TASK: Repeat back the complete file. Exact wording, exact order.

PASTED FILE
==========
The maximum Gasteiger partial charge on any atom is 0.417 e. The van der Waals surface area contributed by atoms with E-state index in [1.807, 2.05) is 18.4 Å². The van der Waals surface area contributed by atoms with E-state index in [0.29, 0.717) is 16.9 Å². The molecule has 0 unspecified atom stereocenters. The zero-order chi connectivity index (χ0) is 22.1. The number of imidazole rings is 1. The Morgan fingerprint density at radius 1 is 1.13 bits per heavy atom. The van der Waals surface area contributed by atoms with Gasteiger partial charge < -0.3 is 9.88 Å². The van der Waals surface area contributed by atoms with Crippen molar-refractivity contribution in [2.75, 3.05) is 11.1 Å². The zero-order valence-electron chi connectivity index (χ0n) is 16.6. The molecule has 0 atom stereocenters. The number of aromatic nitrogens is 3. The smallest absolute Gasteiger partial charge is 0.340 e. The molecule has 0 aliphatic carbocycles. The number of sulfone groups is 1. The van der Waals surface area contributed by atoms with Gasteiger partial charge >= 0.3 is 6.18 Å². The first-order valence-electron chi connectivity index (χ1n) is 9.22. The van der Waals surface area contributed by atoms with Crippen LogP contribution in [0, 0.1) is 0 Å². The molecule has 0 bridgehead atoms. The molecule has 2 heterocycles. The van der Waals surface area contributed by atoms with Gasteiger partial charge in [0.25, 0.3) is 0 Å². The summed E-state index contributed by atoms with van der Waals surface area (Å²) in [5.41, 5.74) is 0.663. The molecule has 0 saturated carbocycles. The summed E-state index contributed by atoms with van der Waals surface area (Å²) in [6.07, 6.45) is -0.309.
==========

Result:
The maximum Gasteiger partial charge on any atom is 0.417 e. The van der Waals surface area contributed by atoms with E-state index in [1.807, 2.05) is 18.4 Å². The van der Waals surface area contributed by atoms with E-state index in [0.29, 0.717) is 16.9 Å². The molecule has 0 unspecified atom stereocenters. The zero-order chi connectivity index (χ0) is 22.1. The number of imidazole rings is 1. The Morgan fingerprint density at radius 1 is 1.13 bits per heavy atom. The van der Waals surface area contributed by atoms with Gasteiger partial charge < -0.3 is 9.88 Å². The van der Waals surface area contributed by atoms with Crippen molar-refractivity contribution in [2.75, 3.05) is 11.1 Å². The zero-order valence-electron chi connectivity index (χ0n) is 16.6. The molecule has 0 atom stereocenters. The number of aromatic nitrogens is 3. The smallest absolute Gasteiger partial charge is 0.340 e. The molecule has 0 aliphatic carbocycles. The number of sulfone groups is 1. The van der Waals surface area contributed by atoms with Gasteiger partial charge >= 0.3 is 6.18 Å². The first-order valence-electron chi connectivity index (χ1n) is 9.22. The van der Waals surface area contributed by atoms with Crippen LogP contribution in [0, 0.1) is 0 Å². The molecule has 0 bridgehead atoms. The molecule has 2 heterocycles. The van der Waals surface area contributed by atoms with Gasteiger partial charge in [0.25, 0.3) is 0 Å². The summed E-state index contributed by atoms with van der Waals surface area (Å²) in [5.41, 5.74) is 0.663. The molecule has 0 saturated carbocycles. The summed E-state index contributed by atoms with van der Waals surface area (Å²) in [6.07, 6.45) is -0.309.